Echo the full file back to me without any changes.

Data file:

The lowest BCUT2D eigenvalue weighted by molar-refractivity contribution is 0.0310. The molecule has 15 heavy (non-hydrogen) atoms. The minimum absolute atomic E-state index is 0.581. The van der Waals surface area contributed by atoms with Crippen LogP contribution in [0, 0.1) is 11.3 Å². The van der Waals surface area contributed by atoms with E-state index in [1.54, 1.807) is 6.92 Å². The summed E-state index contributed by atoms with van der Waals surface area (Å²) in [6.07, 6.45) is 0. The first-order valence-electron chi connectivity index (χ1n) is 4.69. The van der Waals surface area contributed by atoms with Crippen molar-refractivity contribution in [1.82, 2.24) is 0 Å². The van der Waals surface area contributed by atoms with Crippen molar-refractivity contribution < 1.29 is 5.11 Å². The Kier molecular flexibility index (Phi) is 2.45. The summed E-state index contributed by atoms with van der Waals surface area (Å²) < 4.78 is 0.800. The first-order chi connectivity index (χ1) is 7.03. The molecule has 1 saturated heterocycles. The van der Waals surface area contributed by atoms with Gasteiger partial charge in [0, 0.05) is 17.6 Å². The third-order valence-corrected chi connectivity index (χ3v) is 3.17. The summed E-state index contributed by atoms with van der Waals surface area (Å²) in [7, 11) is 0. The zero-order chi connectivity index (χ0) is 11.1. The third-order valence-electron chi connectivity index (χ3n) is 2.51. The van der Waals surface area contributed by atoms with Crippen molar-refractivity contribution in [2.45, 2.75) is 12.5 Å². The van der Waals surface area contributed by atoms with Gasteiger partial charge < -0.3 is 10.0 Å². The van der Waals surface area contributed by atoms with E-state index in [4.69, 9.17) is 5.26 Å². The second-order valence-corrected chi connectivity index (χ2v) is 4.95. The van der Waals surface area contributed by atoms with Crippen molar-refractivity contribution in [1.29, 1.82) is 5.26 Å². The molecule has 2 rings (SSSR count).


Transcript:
The lowest BCUT2D eigenvalue weighted by molar-refractivity contribution is 0.0310. The molecule has 15 heavy (non-hydrogen) atoms. The minimum absolute atomic E-state index is 0.581. The van der Waals surface area contributed by atoms with Crippen LogP contribution in [0, 0.1) is 11.3 Å². The van der Waals surface area contributed by atoms with E-state index in [1.54, 1.807) is 6.92 Å². The summed E-state index contributed by atoms with van der Waals surface area (Å²) in [6.07, 6.45) is 0. The first-order valence-electron chi connectivity index (χ1n) is 4.69. The van der Waals surface area contributed by atoms with Crippen molar-refractivity contribution in [1.82, 2.24) is 0 Å². The van der Waals surface area contributed by atoms with Crippen molar-refractivity contribution < 1.29 is 5.11 Å². The Kier molecular flexibility index (Phi) is 2.45. The summed E-state index contributed by atoms with van der Waals surface area (Å²) < 4.78 is 0.800. The first-order chi connectivity index (χ1) is 7.03. The molecule has 1 saturated heterocycles. The van der Waals surface area contributed by atoms with Gasteiger partial charge in [0, 0.05) is 17.6 Å². The third-order valence-corrected chi connectivity index (χ3v) is 3.17. The summed E-state index contributed by atoms with van der Waals surface area (Å²) in [7, 11) is 0. The zero-order chi connectivity index (χ0) is 11.1. The third-order valence-electron chi connectivity index (χ3n) is 2.51. The van der Waals surface area contributed by atoms with Crippen molar-refractivity contribution in [2.45, 2.75) is 12.5 Å². The van der Waals surface area contributed by atoms with Gasteiger partial charge < -0.3 is 10.0 Å². The van der Waals surface area contributed by atoms with E-state index in [4.69, 9.17) is 5.26 Å². The second-order valence-corrected chi connectivity index (χ2v) is 4.95. The van der Waals surface area contributed by atoms with Crippen molar-refractivity contribution in [1.29, 1.82) is 5.26 Å². The molecule has 2 rings (SSSR count).